The Book of Prefaces
By Alasdair Gray
BLOOMSBURY pounds 35
In the biographical blurb to one of Alasdair Gray's books, the author of "Why Scots Should Rule Scotland" slyly lists as a hobby "liking the English". He could also have mentioned a long love affair with the English language, which reaches its apotheosis in this Book of Prefaces.
Of Gray's exhaustive knowledge of the Eng Lit canon - garnered during long periods in Glasgow's public libraries - there has never been any doubt. One of the recurrent features of a Gray tome comes towards the end when modesty (or exhibitionism) compels him to list the sources from which he has nicked stuff. This reached a hightide of sophistication early on when in Lanark he defined three different types of plagiarism of which he was guilty; and very impressive ones they were too, ranging from ancient Chinese literature to a James Kelman short story.
Now some of the literature Gray loves is allowed to speak in its own words, although anyone expecting an Oxford-style reference work doesn't know their Alasdair Gray. In spite of the fascinating compendium here assembled - from Caedmon's 7th-century poetry to Wilfred Owen's in the 20th (most 20th-century literature is excluded owing to copyright costs) - this is very much an Alasdair Gray production. As ever, lavish attention is paid to the book as artefact, adorned as all Gray's volumes are with his own allegorical drawings. Gray has persuaded his publishers to pay for two ink colours, black for the texts and red for explanatory glosses which run down the margins. It is a beautiful volume, its design reminiscent of a book of holy scripture - not by accident one feels.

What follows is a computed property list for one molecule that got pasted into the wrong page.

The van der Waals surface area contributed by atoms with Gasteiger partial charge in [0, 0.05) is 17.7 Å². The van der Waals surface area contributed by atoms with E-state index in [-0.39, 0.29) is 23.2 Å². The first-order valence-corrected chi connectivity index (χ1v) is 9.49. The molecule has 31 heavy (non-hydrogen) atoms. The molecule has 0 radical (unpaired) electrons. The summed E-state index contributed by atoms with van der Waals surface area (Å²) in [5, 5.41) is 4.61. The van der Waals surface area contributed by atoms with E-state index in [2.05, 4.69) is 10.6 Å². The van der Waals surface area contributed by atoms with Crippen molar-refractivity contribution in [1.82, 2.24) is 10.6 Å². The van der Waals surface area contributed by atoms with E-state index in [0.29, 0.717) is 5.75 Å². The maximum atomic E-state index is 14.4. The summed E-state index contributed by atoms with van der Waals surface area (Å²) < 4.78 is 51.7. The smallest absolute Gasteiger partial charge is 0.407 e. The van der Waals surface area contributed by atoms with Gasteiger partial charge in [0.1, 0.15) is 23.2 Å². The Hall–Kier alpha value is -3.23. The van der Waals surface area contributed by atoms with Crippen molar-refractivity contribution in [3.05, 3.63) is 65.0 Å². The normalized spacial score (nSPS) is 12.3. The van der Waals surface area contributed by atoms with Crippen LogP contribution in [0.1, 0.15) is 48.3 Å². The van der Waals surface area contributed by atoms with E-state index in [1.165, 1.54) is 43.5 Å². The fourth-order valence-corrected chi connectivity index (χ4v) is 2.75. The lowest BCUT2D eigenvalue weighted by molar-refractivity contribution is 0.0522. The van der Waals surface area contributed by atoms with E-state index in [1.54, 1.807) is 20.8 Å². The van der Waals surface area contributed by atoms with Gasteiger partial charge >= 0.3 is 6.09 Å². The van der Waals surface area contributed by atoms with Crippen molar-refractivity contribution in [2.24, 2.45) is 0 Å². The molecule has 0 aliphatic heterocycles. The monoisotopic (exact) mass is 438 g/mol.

The glosses, although authored by some 30 hands, have the authentic Gray touch ("I admit to having tampered a little with some of their contributions," he understates). They are breezy, lucid, easily understood and thoroughly tendentious (another Gray hobby is "socialism"). They display certain typographic eccentricities ("Bacon was 1 of the 1st to see how experimental science would change the world & urge a government to assist it for the public good") and typify the whimsicality which Gray's fans love, and his detractors presumably don't.
The inspiration for the whole enterprise, although a real enough historical figure, somehow contributes to the topography one recognises as Grayland. …